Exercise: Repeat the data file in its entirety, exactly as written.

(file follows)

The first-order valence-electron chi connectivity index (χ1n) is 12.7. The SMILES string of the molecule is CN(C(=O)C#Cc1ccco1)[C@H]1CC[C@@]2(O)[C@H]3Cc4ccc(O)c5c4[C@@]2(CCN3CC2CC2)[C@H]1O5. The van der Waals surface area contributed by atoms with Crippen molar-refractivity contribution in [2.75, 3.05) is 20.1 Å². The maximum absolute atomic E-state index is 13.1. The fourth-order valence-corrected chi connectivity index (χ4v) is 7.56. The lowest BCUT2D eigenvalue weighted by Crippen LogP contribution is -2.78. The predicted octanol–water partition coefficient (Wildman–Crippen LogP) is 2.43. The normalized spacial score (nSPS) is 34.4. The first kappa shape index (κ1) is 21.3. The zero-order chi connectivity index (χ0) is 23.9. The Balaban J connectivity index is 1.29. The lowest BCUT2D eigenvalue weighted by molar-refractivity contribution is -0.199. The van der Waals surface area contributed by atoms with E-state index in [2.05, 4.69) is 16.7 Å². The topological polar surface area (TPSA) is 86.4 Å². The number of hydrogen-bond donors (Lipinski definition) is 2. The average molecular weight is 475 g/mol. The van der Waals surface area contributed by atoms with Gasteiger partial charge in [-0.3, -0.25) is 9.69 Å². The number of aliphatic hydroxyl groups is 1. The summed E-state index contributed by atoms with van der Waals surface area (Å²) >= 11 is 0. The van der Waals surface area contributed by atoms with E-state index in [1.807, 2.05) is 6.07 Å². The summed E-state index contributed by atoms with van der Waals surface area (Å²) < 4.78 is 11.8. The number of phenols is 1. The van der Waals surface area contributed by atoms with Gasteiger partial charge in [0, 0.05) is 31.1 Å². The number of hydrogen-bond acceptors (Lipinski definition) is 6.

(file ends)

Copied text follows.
The first-order valence-electron chi connectivity index (χ1n) is 12.7. The SMILES string of the molecule is CN(C(=O)C#Cc1ccco1)[C@H]1CC[C@@]2(O)[C@H]3Cc4ccc(O)c5c4[C@@]2(CCN3CC2CC2)[C@H]1O5. The van der Waals surface area contributed by atoms with Crippen molar-refractivity contribution in [2.75, 3.05) is 20.1 Å². The maximum absolute atomic E-state index is 13.1. The fourth-order valence-corrected chi connectivity index (χ4v) is 7.56. The lowest BCUT2D eigenvalue weighted by Crippen LogP contribution is -2.78. The predicted octanol–water partition coefficient (Wildman–Crippen LogP) is 2.43. The normalized spacial score (nSPS) is 34.4. The first kappa shape index (κ1) is 21.3. The zero-order chi connectivity index (χ0) is 23.9. The Balaban J connectivity index is 1.29. The lowest BCUT2D eigenvalue weighted by molar-refractivity contribution is -0.199. The van der Waals surface area contributed by atoms with E-state index in [2.05, 4.69) is 16.7 Å². The topological polar surface area (TPSA) is 86.4 Å². The number of hydrogen-bond donors (Lipinski definition) is 2. The average molecular weight is 475 g/mol. The van der Waals surface area contributed by atoms with Gasteiger partial charge in [-0.3, -0.25) is 9.69 Å². The number of aliphatic hydroxyl groups is 1. The summed E-state index contributed by atoms with van der Waals surface area (Å²) >= 11 is 0. The van der Waals surface area contributed by atoms with E-state index in [1.807, 2.05) is 6.07 Å². The summed E-state index contributed by atoms with van der Waals surface area (Å²) < 4.78 is 11.8. The number of phenols is 1. The van der Waals surface area contributed by atoms with Gasteiger partial charge in [0, 0.05) is 31.1 Å². The number of hydrogen-bond acceptors (Lipinski definition) is 6.